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Science & Nature

Linguistics From Sounds, Morphemes, & Syntax to Brains, Context and Conversation

Ongoing course for major topics in field of human language study
11 total reviews for this teacher
1 review for this class
Completed by 5 learners
year old learners
US Grade Level
learners per class


Charged weekly
Meets 1x per week
Runs week after week
45 minutes per class
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Available times

Table of available sections


Class Experience

This class is taught in English.
Each session will have a specific learning goal and sub-objectives, and will be different each time. The learning goals include but are not limited to the following:
Students can describe some ways languages can differ in terms of grammar and vocabulary
Students can explain the importance of linguistic fieldwork
Students can detail the role of informants in doing fieldwork
Students can explain some of the techniques of fieldwork methodology
Students can understand the articulatory phonetics approach to studying the sounds of language
Students are familiar with, and can utilize, phonetic transcription
Students understand the concept of the phoneme
Students have knowledge of the phonemes of English
Students are able to recognize prosodic features, and understand their role in speech
Students can describe the importance of linguistic formalism for studying culture and society
Students can define morphemes, and explain the different kinds
Students have facility in approaching basic problems in morphology and syntax
Students can explain how and when writing developed in different parts of the world
Students can describe various strategies people have used to put speech down on paper (or other medium)
Students can clarify how alphabets and syllabaries differ
Students can discuss how extra "nonverbal" features contribute to communication
Students can observe how different cultures/languages think about space, posture, and gestures
Students can argue that deaf sign languages are as "real" as a spoken language
Students can name and describe some of the groundbreaking ape-language experiments
Students can list and define the design features of language
Students can explain when a generalized communication system can become a language
Students are familiar with the causes of language death, and some of the ways it might be ameliorated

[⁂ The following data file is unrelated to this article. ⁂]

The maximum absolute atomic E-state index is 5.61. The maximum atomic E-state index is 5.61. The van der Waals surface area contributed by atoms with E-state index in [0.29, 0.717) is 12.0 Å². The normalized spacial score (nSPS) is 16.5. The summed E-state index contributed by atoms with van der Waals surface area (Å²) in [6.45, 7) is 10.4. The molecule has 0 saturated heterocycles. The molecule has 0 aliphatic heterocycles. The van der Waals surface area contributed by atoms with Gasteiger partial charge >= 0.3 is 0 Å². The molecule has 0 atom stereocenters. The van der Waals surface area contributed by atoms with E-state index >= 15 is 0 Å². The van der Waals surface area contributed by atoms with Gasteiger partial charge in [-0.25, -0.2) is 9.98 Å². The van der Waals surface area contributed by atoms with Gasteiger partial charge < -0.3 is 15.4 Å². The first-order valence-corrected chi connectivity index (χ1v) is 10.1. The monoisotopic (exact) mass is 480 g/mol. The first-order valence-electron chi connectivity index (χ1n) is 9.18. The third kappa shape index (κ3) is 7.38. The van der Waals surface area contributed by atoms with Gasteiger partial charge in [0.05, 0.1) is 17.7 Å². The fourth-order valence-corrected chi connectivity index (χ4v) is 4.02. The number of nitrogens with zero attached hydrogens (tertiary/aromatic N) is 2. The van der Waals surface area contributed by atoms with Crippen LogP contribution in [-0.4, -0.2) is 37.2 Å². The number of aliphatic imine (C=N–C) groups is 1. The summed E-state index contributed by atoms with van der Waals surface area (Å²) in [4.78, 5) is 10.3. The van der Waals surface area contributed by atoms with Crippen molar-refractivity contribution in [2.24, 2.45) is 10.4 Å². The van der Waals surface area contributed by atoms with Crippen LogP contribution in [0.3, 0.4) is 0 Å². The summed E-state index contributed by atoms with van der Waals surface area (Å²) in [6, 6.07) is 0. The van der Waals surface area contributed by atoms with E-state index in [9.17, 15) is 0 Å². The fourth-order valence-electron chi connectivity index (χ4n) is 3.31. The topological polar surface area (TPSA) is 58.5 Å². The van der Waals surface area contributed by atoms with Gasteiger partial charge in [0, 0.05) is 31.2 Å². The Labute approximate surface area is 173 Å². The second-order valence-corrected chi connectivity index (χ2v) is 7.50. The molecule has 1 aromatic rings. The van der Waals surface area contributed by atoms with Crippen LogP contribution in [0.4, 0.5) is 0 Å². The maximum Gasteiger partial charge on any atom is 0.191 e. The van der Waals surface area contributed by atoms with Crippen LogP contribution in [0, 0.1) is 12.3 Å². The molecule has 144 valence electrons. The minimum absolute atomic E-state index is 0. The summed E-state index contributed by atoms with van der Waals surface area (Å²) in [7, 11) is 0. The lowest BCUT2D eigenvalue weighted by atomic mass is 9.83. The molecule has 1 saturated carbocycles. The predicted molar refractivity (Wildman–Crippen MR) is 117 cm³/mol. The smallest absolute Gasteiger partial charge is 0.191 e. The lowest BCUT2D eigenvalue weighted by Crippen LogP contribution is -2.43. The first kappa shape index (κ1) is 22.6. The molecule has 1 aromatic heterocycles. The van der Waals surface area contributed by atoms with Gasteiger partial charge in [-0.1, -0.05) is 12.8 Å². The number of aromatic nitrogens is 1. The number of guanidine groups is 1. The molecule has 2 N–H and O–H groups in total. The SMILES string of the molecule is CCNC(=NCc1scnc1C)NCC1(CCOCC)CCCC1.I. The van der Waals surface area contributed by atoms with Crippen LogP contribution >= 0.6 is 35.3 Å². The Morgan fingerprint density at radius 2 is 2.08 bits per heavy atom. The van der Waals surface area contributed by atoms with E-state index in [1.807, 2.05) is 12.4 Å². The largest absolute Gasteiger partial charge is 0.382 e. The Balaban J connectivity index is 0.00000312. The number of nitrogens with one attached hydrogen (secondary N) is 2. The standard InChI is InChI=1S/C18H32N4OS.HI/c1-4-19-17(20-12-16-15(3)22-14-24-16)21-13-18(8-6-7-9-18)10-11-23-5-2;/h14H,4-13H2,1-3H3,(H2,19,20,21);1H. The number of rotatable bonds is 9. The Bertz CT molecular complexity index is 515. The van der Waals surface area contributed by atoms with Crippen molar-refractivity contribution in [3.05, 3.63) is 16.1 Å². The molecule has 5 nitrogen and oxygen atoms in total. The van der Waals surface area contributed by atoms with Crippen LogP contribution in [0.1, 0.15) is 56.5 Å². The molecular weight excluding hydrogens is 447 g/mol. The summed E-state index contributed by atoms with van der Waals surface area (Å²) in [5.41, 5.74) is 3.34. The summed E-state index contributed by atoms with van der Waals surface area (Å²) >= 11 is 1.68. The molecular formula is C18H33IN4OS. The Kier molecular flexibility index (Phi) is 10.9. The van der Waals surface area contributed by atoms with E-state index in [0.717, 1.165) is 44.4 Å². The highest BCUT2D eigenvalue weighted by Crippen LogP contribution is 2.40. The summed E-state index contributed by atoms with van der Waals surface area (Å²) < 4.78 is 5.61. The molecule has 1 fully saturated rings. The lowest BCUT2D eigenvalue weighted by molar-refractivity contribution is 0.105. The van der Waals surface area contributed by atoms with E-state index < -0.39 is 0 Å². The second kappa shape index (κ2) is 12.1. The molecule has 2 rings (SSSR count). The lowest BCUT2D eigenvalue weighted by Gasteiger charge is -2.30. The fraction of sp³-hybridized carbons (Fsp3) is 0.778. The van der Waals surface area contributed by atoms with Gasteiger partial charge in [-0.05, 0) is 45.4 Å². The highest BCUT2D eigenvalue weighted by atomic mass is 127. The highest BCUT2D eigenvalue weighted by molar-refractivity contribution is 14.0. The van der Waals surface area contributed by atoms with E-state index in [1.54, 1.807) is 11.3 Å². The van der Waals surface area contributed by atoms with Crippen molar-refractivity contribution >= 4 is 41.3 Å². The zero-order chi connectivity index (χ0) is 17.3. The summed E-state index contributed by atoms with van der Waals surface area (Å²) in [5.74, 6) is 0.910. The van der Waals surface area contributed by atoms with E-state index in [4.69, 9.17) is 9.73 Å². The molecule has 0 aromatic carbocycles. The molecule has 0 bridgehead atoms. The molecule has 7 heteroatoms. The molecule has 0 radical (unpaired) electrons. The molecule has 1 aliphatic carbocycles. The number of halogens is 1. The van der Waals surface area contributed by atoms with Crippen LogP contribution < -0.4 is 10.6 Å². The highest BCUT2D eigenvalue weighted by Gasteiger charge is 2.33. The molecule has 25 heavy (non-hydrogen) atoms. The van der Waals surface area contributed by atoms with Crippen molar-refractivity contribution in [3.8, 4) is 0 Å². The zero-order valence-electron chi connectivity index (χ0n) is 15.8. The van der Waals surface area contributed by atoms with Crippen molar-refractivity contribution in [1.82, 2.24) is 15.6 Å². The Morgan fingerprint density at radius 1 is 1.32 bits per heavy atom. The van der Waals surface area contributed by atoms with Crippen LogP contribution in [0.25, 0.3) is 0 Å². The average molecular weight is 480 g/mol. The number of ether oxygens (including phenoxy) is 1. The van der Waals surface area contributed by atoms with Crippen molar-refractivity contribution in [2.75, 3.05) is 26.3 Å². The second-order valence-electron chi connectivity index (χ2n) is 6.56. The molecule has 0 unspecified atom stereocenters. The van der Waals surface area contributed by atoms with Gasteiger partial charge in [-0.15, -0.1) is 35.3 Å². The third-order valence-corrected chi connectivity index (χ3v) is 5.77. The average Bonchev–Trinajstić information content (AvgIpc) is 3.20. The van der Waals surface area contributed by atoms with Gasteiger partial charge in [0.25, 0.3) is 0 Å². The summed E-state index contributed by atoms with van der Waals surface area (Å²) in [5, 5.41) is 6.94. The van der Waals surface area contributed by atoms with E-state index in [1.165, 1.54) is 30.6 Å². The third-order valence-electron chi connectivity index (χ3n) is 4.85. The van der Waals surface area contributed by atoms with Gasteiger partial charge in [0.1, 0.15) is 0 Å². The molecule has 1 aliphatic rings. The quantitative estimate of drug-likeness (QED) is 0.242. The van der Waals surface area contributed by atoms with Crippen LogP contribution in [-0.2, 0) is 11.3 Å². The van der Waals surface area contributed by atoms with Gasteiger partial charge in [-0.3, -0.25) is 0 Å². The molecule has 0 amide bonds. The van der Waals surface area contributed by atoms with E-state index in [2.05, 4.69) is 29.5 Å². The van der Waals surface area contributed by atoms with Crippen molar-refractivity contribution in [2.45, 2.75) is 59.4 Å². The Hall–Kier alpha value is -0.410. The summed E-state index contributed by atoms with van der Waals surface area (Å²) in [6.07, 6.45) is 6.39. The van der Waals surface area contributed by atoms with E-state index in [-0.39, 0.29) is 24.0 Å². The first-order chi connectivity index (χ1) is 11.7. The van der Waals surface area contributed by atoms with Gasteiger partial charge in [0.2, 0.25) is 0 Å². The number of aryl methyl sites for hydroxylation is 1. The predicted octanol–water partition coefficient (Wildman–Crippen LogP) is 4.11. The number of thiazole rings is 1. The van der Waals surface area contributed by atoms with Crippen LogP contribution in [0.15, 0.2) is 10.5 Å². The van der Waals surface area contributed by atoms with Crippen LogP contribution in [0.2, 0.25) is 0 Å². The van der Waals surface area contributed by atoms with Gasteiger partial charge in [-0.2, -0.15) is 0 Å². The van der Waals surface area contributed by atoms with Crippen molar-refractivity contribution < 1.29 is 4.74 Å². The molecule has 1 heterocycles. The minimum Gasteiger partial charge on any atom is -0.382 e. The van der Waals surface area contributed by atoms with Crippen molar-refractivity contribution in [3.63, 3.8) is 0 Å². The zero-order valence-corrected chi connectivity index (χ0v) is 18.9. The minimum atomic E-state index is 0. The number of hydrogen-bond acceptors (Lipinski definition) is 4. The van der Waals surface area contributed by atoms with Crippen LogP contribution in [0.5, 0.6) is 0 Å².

Students can name and describe three theories of language acquisition
Students can describe the basic neurological structures of the brain that relate to language
Students can clarify the different ways multilingualism is used
Students can explain and give examples of code-switching
Students can explain and give examples of diglossia
Students can explain the various ways languages are classified
Students can name some of the features of language typology
Students can describe some of the regularities of sound changes
Students can describe some of the processes of vocabulary change
Students are able to do reconstructions of some protolanguage forms
Students can explain the different criteria used to define dialects (varieties)
Students can explain the differences between dialect and style
Students can provide examples of language contact
Students can discern the differences between pidgins and creoles
Students appreciate the variety and distribution of the world's languages, and their numbers
Students can define what a speech community is
Students can apply the checklist theory of semantics
Students can apply the prototype theory of semantics
Students can explain the notions behind concepts, words, and categories
Students understand that meaning emerges from conversation
Students can describe the Sapir-Whorf hypothesis and its components, linguistic determinism, and linguistic relativity
Students can describe the Sapir-Whorf hypothesis and its components, linguistic determinism, and linguistic relativity
Students can describe how current digital communication and language affect one another
Students can apply Grice's Maxims of conversation
Students can identify speech acts from naturally occurring data
Students can describe the structure of a speech act
Students can explain the differences between positive and negative politeness strategies in interaction
Content expertise: PhD in Linguistics
Expertise working with high school students: I have been teaching an introductory 8-meeting course in Linguistics on Outschool successfully for 2 years. I have also taught at the community college level in which many of my students are high schoolers. Many students are drawn to the course content because they like the idea of inventing artificial languages for TV, film, and literature, and I capitalize on this interest to orient them to why it's important to understand the structure of human language.
There will be no homework.
 1 file available upon enrollment
Handouts for the sessions will be provided. I recommend that students have a notebook and pen/pencil even if they tend to take notes or work in digital spaces.
In addition to the Outschool classroom, this class uses:
Informal, in-class feedback will be provided, but no formal assessments will be used.
45 minutes per week in class, and maybe some time outside of class.
We will refer to the International Phonetic Association's consonants and vowels of human language, the World Atlas of Linguistic Structures, and we will make use of an online keyboard for phonetic transcription (https://ipa.typeit.org/full/).


Lives in the United States
Quest for Lifelong Learning
11 total reviews
26 completed classes

About Me

I'm Serena, a perennial student. I've got 3 masters degrees, 2 bachelors degrees, and a doctorate! I also have owned 2 companies and my own music studio and lived all over the US. I truly believe I learn more by teaching. I specialize in... 
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